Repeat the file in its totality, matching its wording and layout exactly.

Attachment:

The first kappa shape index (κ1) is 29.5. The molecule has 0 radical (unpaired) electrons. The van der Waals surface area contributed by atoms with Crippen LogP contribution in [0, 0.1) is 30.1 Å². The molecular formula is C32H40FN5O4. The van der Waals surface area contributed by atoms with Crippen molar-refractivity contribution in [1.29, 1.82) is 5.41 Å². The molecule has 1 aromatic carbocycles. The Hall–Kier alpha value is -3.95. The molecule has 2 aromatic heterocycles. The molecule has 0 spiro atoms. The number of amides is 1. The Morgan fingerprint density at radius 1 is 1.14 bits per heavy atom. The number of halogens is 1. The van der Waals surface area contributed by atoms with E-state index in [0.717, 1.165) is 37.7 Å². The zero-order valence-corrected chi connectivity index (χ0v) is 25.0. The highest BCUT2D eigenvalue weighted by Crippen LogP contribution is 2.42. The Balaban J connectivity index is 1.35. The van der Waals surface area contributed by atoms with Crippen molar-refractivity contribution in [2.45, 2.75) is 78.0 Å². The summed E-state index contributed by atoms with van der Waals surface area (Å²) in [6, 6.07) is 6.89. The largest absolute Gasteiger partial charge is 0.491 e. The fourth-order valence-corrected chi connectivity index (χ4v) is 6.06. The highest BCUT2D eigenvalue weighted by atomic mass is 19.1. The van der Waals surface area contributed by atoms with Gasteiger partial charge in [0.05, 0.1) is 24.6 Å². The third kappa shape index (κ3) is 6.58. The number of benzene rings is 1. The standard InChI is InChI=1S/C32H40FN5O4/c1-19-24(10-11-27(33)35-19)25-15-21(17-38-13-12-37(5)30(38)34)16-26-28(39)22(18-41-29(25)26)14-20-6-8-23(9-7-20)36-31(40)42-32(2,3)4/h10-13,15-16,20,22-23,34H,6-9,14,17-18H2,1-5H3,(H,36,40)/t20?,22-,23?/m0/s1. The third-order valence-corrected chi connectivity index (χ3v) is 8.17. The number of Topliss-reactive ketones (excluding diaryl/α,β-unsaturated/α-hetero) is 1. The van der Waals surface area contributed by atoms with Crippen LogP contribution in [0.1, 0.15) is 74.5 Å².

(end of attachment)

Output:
The first kappa shape index (κ1) is 29.5. The molecule has 0 radical (unpaired) electrons. The van der Waals surface area contributed by atoms with Crippen LogP contribution in [0, 0.1) is 30.1 Å². The molecular formula is C32H40FN5O4. The van der Waals surface area contributed by atoms with Crippen molar-refractivity contribution in [1.29, 1.82) is 5.41 Å². The molecule has 1 aromatic carbocycles. The Hall–Kier alpha value is -3.95. The molecule has 2 aromatic heterocycles. The molecule has 0 spiro atoms. The number of amides is 1. The Morgan fingerprint density at radius 1 is 1.14 bits per heavy atom. The number of halogens is 1. The van der Waals surface area contributed by atoms with E-state index in [0.717, 1.165) is 37.7 Å². The zero-order valence-corrected chi connectivity index (χ0v) is 25.0. The highest BCUT2D eigenvalue weighted by Crippen LogP contribution is 2.42. The Balaban J connectivity index is 1.35. The van der Waals surface area contributed by atoms with Crippen molar-refractivity contribution in [2.45, 2.75) is 78.0 Å². The summed E-state index contributed by atoms with van der Waals surface area (Å²) in [6, 6.07) is 6.89. The largest absolute Gasteiger partial charge is 0.491 e. The fourth-order valence-corrected chi connectivity index (χ4v) is 6.06. The highest BCUT2D eigenvalue weighted by atomic mass is 19.1. The van der Waals surface area contributed by atoms with Gasteiger partial charge in [0.05, 0.1) is 24.6 Å². The third kappa shape index (κ3) is 6.58. The number of benzene rings is 1. The standard InChI is InChI=1S/C32H40FN5O4/c1-19-24(10-11-27(33)35-19)25-15-21(17-38-13-12-37(5)30(38)34)16-26-28(39)22(18-41-29(25)26)14-20-6-8-23(9-7-20)36-31(40)42-32(2,3)4/h10-13,15-16,20,22-23,34H,6-9,14,17-18H2,1-5H3,(H,36,40)/t20?,22-,23?/m0/s1. The third-order valence-corrected chi connectivity index (χ3v) is 8.17. The number of Topliss-reactive ketones (excluding diaryl/α,β-unsaturated/α-hetero) is 1. The van der Waals surface area contributed by atoms with Crippen LogP contribution in [0.1, 0.15) is 74.5 Å².